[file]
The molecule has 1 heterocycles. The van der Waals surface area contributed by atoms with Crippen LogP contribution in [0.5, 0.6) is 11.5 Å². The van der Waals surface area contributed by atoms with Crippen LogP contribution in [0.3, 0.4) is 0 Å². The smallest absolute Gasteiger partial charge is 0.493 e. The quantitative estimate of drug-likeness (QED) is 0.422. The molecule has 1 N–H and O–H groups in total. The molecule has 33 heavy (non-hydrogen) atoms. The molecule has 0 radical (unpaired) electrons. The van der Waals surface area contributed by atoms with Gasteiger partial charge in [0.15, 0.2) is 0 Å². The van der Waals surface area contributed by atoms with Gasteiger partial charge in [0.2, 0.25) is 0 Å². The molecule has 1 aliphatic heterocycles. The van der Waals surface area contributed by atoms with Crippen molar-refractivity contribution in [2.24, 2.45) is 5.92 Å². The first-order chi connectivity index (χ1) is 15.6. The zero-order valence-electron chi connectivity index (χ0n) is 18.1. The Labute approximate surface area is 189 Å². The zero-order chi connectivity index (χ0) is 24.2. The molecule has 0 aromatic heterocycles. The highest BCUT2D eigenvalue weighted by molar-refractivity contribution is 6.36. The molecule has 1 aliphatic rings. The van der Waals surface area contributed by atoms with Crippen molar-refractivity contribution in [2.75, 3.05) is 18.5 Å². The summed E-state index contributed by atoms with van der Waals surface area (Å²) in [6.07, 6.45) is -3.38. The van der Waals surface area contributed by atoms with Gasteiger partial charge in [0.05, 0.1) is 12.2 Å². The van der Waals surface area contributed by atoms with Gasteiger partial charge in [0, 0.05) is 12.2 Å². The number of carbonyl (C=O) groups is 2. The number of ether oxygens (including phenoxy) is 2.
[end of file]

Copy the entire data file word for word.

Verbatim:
The molecule has 1 heterocycles. The van der Waals surface area contributed by atoms with Crippen LogP contribution in [0.5, 0.6) is 11.5 Å². The van der Waals surface area contributed by atoms with Crippen LogP contribution in [0.3, 0.4) is 0 Å². The smallest absolute Gasteiger partial charge is 0.493 e. The quantitative estimate of drug-likeness (QED) is 0.422. The molecule has 1 N–H and O–H groups in total. The molecule has 33 heavy (non-hydrogen) atoms. The molecule has 0 radical (unpaired) electrons. The van der Waals surface area contributed by atoms with Gasteiger partial charge in [0.15, 0.2) is 0 Å². The van der Waals surface area contributed by atoms with Gasteiger partial charge in [0.2, 0.25) is 0 Å². The molecule has 1 aliphatic heterocycles. The van der Waals surface area contributed by atoms with Crippen molar-refractivity contribution in [2.24, 2.45) is 5.92 Å². The first-order chi connectivity index (χ1) is 15.6. The zero-order valence-electron chi connectivity index (χ0n) is 18.1. The Labute approximate surface area is 189 Å². The zero-order chi connectivity index (χ0) is 24.2. The molecule has 0 aromatic heterocycles. The highest BCUT2D eigenvalue weighted by molar-refractivity contribution is 6.36. The molecule has 1 aliphatic rings. The van der Waals surface area contributed by atoms with Crippen molar-refractivity contribution in [2.75, 3.05) is 18.5 Å². The summed E-state index contributed by atoms with van der Waals surface area (Å²) in [6.07, 6.45) is -3.38. The van der Waals surface area contributed by atoms with Gasteiger partial charge in [0.05, 0.1) is 12.2 Å². The van der Waals surface area contributed by atoms with Gasteiger partial charge in [0, 0.05) is 12.2 Å². The number of carbonyl (C=O) groups is 2. The number of ether oxygens (including phenoxy) is 2.